Last edited by The Scifi Guy; 07-01-2015 at 04:34 PM.
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    Project 1450 supporter... Site Supporter My location RallyBob's Avatar
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    The most I've ever gotten from a "Weberized" 2.0 liter street Opel engine was 155 hp with a single downdraft Weber. But that was a 38 DGAS, not a 32/36, and the carb was heavily modified. It had the venturies bored out from 27 mm to 31.5 mm, the throttle shafts were streamlined, the auxiliary venturies were streamlined, and the carb entry was radiused.

    With bigger carbs and better flowing intakes (plus associated airflow mods), more is possible. Another 2.0 liter (race use) made 165 hp with a 500 cfm Holley.

    I think 125 hp is a fairly safe limit for a 32/36, unless the carb is reworked for more airflow.

    However Formula Ford race cars make about 150 hp with a stock 32/36 Weber and essentially a blueprinted stock Ford engine. But any time you stick 30 racecars with identical 'spec' engines on a track, there's a lot of R & D that occurs to get every last possible bit of power out of them.
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    ggl
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    Quote Originally Posted by RallyBob View Post
    I think 125 hp is a fairly safe limit for a 32/36, unless the carb is reworked for more airflow.
    My first 2.0 made just shy of 120 hp from a 36/36, I was pretty proud of that accomplishment when I read that a FF at the time made around 135 on a modified 32/36

    A switch to dual 40's added another 10 hp at the top end, which was nice, but it widened the power band considerably and that was a wake up call for me

    That's when I stopped listening to the guy who ran the local shop who pushed go faster parts, he told me to stay from the DSD setup and claimed that was just for rally/race cars. As it turned out he didn't really know all that much, still doesn't actually
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    Quote Originally Posted by ggl View Post
    My first 2.0 made just shy of 120 hp from a 36/36, I was pretty proud of that accomplishment when I read that a FF at the time made around 135 on a modified 32/36

    A switch to dual 40's added another 10 hp at the top end, which was nice, but it widened the power band considerably and that was a wake up call for me

    That's when I stopped listening to the guy who ran the local shop who pushed go faster parts, he told me to stay from the DSD setup and claimed that was just for rally/race cars. As it turned out he didn't really know all that much, still doesn't actually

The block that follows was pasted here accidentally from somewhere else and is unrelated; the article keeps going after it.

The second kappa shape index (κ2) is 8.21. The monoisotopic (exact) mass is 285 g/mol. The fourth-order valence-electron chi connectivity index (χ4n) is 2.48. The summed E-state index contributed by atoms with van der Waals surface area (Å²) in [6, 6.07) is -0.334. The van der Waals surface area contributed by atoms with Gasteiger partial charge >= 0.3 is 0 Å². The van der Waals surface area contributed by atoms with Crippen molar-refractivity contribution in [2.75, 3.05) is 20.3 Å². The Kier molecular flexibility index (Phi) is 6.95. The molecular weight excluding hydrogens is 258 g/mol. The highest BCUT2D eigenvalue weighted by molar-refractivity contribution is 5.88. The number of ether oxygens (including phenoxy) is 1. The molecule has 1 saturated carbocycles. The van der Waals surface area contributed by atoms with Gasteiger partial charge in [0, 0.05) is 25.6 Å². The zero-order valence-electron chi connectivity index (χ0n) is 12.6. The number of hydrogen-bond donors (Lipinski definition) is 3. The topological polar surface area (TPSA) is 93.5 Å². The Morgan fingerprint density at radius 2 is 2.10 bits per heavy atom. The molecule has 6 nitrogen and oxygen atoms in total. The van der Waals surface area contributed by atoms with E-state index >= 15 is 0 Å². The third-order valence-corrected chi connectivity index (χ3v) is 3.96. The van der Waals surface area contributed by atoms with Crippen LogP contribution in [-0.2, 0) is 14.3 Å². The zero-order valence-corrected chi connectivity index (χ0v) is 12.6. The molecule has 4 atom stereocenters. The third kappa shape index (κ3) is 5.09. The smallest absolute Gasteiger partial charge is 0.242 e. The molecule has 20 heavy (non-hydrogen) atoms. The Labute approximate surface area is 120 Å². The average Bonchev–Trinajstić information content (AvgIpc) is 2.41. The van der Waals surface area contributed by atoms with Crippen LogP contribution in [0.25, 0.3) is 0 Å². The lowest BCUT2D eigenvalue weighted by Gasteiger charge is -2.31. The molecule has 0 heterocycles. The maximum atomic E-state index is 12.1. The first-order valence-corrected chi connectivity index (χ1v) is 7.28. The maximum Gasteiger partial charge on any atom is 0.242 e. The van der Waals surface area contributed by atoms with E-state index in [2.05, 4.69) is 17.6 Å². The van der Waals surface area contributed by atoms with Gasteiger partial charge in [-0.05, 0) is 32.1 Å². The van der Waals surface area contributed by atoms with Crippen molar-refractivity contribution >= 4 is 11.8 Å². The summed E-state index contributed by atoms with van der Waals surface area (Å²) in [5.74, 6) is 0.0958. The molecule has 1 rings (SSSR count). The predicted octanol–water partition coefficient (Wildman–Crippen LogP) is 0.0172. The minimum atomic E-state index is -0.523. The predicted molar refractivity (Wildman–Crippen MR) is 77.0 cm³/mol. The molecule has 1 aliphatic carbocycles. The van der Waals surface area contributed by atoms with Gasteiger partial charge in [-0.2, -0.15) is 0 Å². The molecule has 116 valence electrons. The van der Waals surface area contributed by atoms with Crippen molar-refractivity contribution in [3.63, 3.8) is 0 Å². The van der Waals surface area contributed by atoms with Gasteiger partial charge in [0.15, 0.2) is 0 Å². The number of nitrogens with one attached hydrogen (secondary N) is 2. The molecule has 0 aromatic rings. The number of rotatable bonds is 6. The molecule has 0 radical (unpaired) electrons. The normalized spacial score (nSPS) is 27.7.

......and suddenly, my Midi-Kit single side draft manifold that I've been sitting on for a few years now looks............inadequate!


    Great discussion by all, really enjoying it. It almost sounds like the SSD's tortured pathways into the intake ports of the head creates a lot of issues in fuel flow. Jokingly, I bring up those screen mesh "carb mizers" that were touted as helping increase fuel mileage by "atomizing the fuel".....kind of wonder if there is any true benefit to something like that in my own Midi Kit. (I'm sure there are a few of us here who remember those things that were installed below the carburetor, back in the dark days of the 70's fuel spikes.......

    Goy, I like your description of the increased power band with the DSD's as a revelation for you.....hence the slap aside my head and that flushing of resources down the toilet!

  13. #31
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    Quote Originally Posted by MikeNotigan View Post
    Goy, I like your description of the increased power band with the DSD's as a revelation for you.....hence the slap aside my head and that flushing of resources down the toilet!
    Just to clarify Mike, that was compared to a downdraft 36/36 and not a SSD setup. As I stated earlier a friend of mine ran SSD on his mild 2.0 and was quite happy with it. I assume that the SSD setup means you don't have to cut into the heater box on your GT and if that's the case then you have weigh that against whatever performance you're giving up

    On my TR6 there's barely enough room for a triple DCOE setup and it's only possible using the shortest K&N filters, inner wheel well gets in the way, and there's no way I'd start cutting to make room unless I knew the end result would look good. If that was the case I might look for another carb solution ..... and then slap the Webers on anyways